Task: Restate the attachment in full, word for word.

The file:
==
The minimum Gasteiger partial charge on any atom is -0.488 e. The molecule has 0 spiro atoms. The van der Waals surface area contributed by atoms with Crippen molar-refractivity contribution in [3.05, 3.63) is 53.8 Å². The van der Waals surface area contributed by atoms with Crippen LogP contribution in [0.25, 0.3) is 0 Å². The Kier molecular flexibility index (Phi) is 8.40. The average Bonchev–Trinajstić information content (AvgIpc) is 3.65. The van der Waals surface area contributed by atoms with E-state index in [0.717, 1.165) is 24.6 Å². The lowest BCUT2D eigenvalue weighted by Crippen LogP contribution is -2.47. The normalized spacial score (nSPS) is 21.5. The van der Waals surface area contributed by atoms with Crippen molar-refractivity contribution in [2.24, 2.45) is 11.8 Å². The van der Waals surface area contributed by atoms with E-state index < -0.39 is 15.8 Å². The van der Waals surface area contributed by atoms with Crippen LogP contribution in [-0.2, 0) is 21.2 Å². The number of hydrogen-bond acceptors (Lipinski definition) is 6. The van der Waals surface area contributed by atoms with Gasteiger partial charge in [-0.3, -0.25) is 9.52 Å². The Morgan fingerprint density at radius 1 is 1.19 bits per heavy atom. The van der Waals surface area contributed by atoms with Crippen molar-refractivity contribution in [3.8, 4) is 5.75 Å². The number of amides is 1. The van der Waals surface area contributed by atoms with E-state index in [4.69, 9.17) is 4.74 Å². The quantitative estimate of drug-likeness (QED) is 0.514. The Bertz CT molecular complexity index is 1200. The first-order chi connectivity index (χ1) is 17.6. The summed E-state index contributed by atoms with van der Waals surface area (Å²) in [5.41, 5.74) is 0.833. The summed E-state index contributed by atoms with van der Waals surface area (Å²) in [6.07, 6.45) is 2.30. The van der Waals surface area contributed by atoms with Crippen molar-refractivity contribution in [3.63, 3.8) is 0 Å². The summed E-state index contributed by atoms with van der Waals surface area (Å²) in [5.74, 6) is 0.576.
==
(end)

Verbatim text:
The minimum Gasteiger partial charge on any atom is -0.488 e. The molecule has 0 spiro atoms. The van der Waals surface area contributed by atoms with Crippen molar-refractivity contribution in [3.05, 3.63) is 53.8 Å². The van der Waals surface area contributed by atoms with Crippen LogP contribution in [0.25, 0.3) is 0 Å². The Kier molecular flexibility index (Phi) is 8.40. The average Bonchev–Trinajstić information content (AvgIpc) is 3.65. The van der Waals surface area contributed by atoms with E-state index in [0.717, 1.165) is 24.6 Å². The lowest BCUT2D eigenvalue weighted by Crippen LogP contribution is -2.47. The normalized spacial score (nSPS) is 21.5. The van der Waals surface area contributed by atoms with Crippen molar-refractivity contribution in [2.24, 2.45) is 11.8 Å². The van der Waals surface area contributed by atoms with E-state index < -0.39 is 15.8 Å². The van der Waals surface area contributed by atoms with Crippen LogP contribution in [-0.2, 0) is 21.2 Å². The number of hydrogen-bond acceptors (Lipinski definition) is 6. The van der Waals surface area contributed by atoms with Gasteiger partial charge in [-0.3, -0.25) is 9.52 Å². The Morgan fingerprint density at radius 1 is 1.19 bits per heavy atom. The van der Waals surface area contributed by atoms with Crippen molar-refractivity contribution in [3.8, 4) is 5.75 Å². The number of amides is 1. The van der Waals surface area contributed by atoms with E-state index in [4.69, 9.17) is 4.74 Å². The quantitative estimate of drug-likeness (QED) is 0.514. The Bertz CT molecular complexity index is 1200. The first-order chi connectivity index (χ1) is 17.6. The summed E-state index contributed by atoms with van der Waals surface area (Å²) in [5.41, 5.74) is 0.833. The summed E-state index contributed by atoms with van der Waals surface area (Å²) in [6.07, 6.45) is 2.30. The van der Waals surface area contributed by atoms with Crippen molar-refractivity contribution in [3.63, 3.8) is 0 Å². The summed E-state index contributed by atoms with van der Waals surface area (Å²) in [5.74, 6) is 0.576.